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Monday, February 04, 2002

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find related articles. powered by google. The Scientist The Human Genome — One Year Later
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"Francis Collins, director, National Human Genome Research Institute, asserts, "From a careful reading of the Celera February Science paper it does not appear that the whole genome shotgun approach was able to assemble the human sequence on its own." The fact that Celera used the publicly available GenBank sequence to help compile its draft proves the point, Collins says.

There was a reason for that, Venter says. "One of the assumptions we'd made was that more data was going to be better than less data. It turns out in retrospect that was clearly a naïve assumption." A reassembly of the human genome sans public data has yielded a sequence almost two orders of magnitude better, and published results on this finding are forthcoming, he says. "None of this changes the analysis, but what this would have done is change the controversy that it wouldn't have worked without the public data.""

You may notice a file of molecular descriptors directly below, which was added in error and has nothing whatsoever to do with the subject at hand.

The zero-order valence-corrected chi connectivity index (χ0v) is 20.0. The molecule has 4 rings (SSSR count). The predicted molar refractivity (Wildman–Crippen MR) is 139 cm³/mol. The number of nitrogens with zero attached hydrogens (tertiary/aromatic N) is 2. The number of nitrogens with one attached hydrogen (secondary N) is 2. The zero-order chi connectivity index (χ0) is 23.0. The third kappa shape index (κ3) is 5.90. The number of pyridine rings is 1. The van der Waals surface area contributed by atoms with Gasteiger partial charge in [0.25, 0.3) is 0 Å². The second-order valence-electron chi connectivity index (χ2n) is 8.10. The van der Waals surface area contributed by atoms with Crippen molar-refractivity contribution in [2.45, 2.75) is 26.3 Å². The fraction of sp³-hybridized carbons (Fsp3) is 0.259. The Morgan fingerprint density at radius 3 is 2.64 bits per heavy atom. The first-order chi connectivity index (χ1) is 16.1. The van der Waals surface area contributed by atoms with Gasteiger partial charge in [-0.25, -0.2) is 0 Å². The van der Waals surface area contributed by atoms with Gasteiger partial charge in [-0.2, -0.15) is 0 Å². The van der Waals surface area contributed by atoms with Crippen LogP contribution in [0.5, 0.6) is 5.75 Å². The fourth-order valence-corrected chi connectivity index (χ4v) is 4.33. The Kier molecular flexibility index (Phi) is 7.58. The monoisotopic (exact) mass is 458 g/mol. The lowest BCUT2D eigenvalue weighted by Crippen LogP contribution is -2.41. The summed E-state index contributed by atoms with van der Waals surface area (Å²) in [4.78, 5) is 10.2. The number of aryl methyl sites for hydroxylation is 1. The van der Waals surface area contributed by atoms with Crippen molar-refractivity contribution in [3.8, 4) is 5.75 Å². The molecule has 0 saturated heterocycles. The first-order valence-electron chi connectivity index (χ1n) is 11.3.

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Bioinformatics will be at the core of biology in the 21st century. In fields ranging from structural biology to genomics to biomedical imaging, ready access to data and analytical tools are fundamentally changing the way investigators in the life sciences conduct research and approach problems. Complex, computationally intensive biological problems are now being addressed and promise to significantly advance our understanding of biology and medicine. No biological discipline will be unaffected by these technological breakthroughs.


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